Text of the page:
He wants to run against Hillary from the left. His gun and environment records will make that tough.
Pondering the electoral consequences of affluence and energy in North Dakota and Montana
Republicans have been slamming Democrats for their vote to cut $500 billion out of Medicare as part of the Affordable Care Act: The NRSC revised and reissued a three-day-old news release that targeted virtually identical statements at Brown, of Ohio, and four other senators who all are Democrats up for re-election next year: Claire McCaskill of Missouri, Jon Tester of Montana, Ben Cardin of Maryland and Bill Nelson of Florida. "Despite Sherrod Brown's transparent political strategy to mislead Ohio seniors and demagogue Medicare, this serves as another reminder he is the only candidate in Ohio
Not surprisingly, numerous Democratic Senators have come out against eliminating or scaling back the Senate's supermajority requirement: Five Senate Democrats have said they will not support a lowering of the 60-vote bar necessary to pass legislation. Another four lawmakers say they are wary about such a change and would be hesitant to support it. ... “It won’t happen,” said Sen. Dianne Feinstein (D-Calif.), who said she would “probably not” support an effort to lower the number of votes needed to cut off filibusters from 60 to 55 or lower. Sen.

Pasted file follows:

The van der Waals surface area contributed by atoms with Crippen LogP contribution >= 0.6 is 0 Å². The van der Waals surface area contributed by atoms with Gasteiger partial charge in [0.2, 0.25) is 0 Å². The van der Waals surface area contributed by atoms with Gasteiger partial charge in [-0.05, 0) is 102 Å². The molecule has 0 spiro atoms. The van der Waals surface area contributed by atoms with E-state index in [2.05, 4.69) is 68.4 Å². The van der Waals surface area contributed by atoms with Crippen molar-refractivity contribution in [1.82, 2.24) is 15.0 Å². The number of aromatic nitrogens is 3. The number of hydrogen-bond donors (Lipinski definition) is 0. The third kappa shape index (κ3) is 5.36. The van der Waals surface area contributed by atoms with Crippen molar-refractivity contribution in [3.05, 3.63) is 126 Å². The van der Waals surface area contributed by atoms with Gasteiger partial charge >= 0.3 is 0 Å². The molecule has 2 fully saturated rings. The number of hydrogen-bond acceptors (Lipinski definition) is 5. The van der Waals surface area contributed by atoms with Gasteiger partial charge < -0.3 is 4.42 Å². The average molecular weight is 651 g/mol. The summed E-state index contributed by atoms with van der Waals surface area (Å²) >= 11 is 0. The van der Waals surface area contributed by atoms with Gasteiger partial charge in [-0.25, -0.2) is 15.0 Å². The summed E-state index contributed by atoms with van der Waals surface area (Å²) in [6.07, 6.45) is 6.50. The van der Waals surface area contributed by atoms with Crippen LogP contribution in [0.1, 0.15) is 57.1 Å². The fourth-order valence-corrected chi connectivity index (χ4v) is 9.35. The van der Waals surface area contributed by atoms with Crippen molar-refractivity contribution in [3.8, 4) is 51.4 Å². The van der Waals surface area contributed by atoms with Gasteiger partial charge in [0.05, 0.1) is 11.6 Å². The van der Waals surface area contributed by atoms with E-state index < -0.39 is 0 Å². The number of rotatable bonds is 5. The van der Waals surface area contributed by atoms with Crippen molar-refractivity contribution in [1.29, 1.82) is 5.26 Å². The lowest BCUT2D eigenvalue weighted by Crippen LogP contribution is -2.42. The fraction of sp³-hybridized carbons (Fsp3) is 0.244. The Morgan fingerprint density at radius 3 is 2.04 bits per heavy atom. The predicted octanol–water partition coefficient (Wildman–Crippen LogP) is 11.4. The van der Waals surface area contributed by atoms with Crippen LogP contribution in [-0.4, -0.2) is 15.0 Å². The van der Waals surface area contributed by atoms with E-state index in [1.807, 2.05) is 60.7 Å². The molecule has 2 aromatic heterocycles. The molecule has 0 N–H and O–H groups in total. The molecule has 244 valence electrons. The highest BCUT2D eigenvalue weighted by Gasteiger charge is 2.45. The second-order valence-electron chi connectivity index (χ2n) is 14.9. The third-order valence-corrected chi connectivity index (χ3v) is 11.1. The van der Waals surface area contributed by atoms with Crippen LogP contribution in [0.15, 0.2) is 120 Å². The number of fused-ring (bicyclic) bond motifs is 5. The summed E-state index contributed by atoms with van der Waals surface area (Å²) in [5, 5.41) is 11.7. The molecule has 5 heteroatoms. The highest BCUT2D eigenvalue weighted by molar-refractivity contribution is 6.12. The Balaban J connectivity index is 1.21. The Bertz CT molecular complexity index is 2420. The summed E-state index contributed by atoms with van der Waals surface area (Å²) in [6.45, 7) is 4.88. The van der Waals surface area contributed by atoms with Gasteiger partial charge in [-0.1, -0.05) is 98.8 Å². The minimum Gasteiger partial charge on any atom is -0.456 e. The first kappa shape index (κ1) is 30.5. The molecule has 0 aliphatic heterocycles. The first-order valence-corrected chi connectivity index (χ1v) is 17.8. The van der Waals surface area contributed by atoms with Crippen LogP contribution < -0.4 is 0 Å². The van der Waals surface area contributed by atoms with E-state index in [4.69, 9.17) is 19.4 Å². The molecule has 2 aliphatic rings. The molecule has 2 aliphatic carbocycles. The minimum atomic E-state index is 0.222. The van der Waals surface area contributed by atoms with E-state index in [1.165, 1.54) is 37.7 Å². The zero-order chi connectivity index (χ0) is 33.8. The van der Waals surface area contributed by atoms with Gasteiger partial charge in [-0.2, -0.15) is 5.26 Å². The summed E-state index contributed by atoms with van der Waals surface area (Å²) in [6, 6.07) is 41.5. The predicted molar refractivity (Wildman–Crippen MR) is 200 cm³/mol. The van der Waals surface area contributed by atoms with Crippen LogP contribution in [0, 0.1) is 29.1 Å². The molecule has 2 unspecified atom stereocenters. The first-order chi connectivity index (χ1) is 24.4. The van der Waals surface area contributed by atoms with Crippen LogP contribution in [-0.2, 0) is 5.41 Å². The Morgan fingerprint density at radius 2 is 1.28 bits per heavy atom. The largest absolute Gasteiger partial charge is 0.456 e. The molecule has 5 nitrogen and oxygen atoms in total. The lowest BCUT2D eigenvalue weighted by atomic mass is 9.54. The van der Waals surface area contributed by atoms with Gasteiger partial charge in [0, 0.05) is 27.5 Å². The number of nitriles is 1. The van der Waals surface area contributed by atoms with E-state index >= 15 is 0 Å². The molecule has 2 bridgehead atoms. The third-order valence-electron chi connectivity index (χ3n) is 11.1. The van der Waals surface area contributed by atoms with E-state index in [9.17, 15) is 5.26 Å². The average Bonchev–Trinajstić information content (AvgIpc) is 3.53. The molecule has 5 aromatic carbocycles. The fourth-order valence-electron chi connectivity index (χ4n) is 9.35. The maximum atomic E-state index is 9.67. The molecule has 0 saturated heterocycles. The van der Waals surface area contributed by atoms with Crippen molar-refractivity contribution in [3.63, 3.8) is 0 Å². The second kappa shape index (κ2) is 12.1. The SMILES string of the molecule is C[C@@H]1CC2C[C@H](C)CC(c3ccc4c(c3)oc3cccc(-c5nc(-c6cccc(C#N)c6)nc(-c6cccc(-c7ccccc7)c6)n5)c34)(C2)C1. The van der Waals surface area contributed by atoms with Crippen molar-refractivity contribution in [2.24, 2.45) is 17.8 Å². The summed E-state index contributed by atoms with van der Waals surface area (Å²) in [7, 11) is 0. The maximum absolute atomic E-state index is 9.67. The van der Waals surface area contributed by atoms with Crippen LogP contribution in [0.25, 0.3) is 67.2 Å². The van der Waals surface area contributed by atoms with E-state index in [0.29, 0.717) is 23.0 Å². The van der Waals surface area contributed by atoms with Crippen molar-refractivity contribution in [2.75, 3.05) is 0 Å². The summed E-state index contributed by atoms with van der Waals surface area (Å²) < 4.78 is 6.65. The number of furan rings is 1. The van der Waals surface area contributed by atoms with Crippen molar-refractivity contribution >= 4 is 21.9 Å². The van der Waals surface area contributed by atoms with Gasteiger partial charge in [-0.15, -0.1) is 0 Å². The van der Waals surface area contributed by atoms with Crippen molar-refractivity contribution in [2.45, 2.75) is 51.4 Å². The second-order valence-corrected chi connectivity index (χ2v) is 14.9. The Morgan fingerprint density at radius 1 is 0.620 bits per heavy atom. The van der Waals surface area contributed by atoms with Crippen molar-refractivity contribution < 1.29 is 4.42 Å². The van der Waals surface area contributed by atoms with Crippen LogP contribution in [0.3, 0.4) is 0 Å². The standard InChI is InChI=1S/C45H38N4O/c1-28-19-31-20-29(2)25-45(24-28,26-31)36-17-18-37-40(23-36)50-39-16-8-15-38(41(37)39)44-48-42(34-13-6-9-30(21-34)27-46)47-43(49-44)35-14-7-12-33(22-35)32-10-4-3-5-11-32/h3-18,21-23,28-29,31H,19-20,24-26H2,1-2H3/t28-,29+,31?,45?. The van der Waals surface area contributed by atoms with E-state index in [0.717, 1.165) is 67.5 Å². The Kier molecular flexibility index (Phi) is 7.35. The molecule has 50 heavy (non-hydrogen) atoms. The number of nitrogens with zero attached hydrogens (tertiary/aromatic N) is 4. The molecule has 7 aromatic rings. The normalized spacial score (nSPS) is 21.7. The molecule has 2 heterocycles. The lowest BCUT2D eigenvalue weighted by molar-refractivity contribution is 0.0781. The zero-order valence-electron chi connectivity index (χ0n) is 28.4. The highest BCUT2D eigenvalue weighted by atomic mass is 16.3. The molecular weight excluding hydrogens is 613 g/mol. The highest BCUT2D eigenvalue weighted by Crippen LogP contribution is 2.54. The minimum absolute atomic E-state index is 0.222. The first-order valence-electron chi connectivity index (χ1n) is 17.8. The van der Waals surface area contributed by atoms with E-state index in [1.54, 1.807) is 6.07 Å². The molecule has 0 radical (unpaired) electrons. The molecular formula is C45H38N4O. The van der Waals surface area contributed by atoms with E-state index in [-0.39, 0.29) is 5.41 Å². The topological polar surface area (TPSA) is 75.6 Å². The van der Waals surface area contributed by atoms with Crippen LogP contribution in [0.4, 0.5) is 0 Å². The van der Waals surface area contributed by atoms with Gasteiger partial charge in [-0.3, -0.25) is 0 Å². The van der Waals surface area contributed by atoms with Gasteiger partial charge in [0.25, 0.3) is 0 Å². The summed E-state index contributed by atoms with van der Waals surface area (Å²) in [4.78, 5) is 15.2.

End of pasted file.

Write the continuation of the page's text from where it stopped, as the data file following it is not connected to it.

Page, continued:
Nate Silver makes the sharp observation that all the public hand-wringing by red state Democrats about how they won't vote for the health care reform bill in its current form may not do them much good with their voters: Take a look, for instance, at some evidence from Montana, where we have a bit of a controlled experiment. In Montana, a purplish-red state, there are two Democratic senators -- Max Baucus and Jon Tester -- each of whom have ultimately decided to support the Democrats' health care reform plans.